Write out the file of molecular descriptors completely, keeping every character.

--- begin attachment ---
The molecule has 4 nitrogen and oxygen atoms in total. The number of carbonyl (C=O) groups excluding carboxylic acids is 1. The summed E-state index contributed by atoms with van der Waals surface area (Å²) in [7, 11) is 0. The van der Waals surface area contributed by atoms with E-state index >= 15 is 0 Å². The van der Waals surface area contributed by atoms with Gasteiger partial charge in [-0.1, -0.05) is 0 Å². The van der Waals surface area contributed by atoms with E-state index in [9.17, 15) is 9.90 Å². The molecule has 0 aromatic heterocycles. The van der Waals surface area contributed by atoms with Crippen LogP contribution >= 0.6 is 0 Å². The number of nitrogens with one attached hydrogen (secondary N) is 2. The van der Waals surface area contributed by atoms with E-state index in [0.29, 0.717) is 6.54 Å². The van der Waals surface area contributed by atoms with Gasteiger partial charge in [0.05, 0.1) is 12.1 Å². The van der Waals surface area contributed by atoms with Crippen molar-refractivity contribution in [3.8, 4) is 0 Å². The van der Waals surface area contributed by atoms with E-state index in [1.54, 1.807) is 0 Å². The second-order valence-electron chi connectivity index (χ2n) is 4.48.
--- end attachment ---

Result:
The molecule has 4 nitrogen and oxygen atoms in total. The number of carbonyl (C=O) groups excluding carboxylic acids is 1. The summed E-state index contributed by atoms with van der Waals surface area (Å²) in [7, 11) is 0. The van der Waals surface area contributed by atoms with E-state index >= 15 is 0 Å². The van der Waals surface area contributed by atoms with Gasteiger partial charge in [-0.1, -0.05) is 0 Å². The van der Waals surface area contributed by atoms with E-state index in [9.17, 15) is 9.90 Å². The molecule has 0 aromatic heterocycles. The van der Waals surface area contributed by atoms with Crippen LogP contribution >= 0.6 is 0 Å². The number of nitrogens with one attached hydrogen (secondary N) is 2. The van der Waals surface area contributed by atoms with E-state index in [0.29, 0.717) is 6.54 Å². The van der Waals surface area contributed by atoms with Gasteiger partial charge in [0.05, 0.1) is 12.1 Å². The van der Waals surface area contributed by atoms with Crippen molar-refractivity contribution in [3.8, 4) is 0 Å². The van der Waals surface area contributed by atoms with E-state index in [1.54, 1.807) is 0 Å². The second-order valence-electron chi connectivity index (χ2n) is 4.48.